The Mirvac result looked like a slight miss, on the half, from what we could see in Bloomberg. That always makes it a little hard to parse why or what the market liked (eps of 6.8cps expected, vs 6.4cps delivered).

Given that the full year guidance is for 14cps-14.3cps, it does seem to set them up for some earnings disappointment. However, note that the street is below company guidance for the year, at closer to 13.8cps.

Not super clear.

MGR has a big resi business, and that looks quite weak to us, and is unlikely to change in the near term with rates still moving higher (e.g, that November cash rate hike, and the lagged impact of policy that is set to overhang the sector). Our view is that rates will fall, and that’s good for bonds, and will eventually be good for MGR, but it seems plausible it causes more earnings pain first).

Mirvac have quite a large office exposure (we tend to think of it as a big diversified REIT, but the office exposure is very sizeable) and the outcomes here have been quite good, for a hated sector. MGR vacancies are very low, as per the below…

…and they are well located near travel options. As such, unless you zoom in, it doesn’t look quite as dramatic as you might expect.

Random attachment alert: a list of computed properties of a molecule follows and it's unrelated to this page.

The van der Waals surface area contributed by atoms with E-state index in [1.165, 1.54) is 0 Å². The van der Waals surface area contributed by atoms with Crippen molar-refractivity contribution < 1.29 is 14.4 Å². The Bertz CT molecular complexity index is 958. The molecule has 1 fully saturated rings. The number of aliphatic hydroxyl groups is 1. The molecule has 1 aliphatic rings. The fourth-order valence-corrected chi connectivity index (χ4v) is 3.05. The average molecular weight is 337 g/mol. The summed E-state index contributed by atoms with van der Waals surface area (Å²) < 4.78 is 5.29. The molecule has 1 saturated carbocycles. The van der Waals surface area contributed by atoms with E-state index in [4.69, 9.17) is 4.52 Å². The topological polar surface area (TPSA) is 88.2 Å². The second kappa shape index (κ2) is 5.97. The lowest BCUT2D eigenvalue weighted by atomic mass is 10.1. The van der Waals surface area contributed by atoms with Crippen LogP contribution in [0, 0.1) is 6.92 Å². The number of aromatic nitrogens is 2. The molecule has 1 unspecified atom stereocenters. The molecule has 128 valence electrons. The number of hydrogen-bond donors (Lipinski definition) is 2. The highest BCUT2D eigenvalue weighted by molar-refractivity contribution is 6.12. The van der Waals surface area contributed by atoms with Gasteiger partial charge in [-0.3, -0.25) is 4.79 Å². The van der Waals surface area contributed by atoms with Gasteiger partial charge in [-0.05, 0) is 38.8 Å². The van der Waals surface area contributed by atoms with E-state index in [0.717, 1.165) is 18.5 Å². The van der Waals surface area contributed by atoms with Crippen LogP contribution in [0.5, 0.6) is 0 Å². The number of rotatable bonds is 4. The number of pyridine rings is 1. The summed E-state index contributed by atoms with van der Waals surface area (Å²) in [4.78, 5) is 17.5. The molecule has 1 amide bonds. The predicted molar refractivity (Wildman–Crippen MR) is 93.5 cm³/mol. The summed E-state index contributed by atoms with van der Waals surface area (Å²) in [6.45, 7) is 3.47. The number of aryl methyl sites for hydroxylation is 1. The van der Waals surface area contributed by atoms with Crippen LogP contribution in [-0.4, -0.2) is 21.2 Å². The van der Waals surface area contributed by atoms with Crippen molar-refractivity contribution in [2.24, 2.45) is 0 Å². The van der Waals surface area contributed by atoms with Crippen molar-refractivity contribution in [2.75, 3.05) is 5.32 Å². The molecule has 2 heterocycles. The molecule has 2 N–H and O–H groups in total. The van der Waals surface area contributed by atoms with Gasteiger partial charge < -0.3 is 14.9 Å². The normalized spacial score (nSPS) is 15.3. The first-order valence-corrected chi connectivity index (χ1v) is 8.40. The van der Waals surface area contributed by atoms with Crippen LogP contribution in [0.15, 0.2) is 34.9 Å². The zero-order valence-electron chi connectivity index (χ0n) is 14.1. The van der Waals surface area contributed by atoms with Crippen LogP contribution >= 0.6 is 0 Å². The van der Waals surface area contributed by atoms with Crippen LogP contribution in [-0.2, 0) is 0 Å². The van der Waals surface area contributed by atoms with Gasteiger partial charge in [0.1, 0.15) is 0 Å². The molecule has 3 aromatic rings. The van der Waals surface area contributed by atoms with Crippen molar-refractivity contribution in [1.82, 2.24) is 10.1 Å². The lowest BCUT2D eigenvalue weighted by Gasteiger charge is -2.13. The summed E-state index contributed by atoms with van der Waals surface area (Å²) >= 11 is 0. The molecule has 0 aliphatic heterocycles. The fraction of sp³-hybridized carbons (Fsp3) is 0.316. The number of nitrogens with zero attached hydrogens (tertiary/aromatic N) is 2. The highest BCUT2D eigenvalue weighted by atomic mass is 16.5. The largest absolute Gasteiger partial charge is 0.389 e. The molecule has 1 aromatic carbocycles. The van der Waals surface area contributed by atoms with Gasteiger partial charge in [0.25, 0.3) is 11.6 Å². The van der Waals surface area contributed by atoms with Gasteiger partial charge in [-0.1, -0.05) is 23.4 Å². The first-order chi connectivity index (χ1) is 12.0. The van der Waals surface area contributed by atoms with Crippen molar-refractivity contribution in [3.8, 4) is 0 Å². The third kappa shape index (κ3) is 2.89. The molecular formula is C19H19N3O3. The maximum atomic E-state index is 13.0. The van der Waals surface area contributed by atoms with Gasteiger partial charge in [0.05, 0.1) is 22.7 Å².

Leasing spreads appear positive, although I am always suspicious about the size of the incentives offered.

I would accept managements’ comments about “return to office is slowly increasing” in general, and that the “flight to quality office space” continues; e.g. lower tier grades will be struggling, and whilst that will weigh on valuations overall it does reflect quite a different demand environment from prime to sub-prime.

We have a shortage of homes, in the country, and MGR does offer a way to play that thematic, although we don’t own it.

At first glance, the balance sheet seems low enough (MGR have a line about gearing being towards the lower end of the target range) but it has ticked up, and it is not an easy environment to get asset sales away.

So you wouldn’t want cap rates to widen too much further.

If industrial assets started to turn, that would leave MGR without a growth engine…

and the development arm (below funds from operations) has been on the nose.

We’ll revisit this note after we’ve listened to the conference call.

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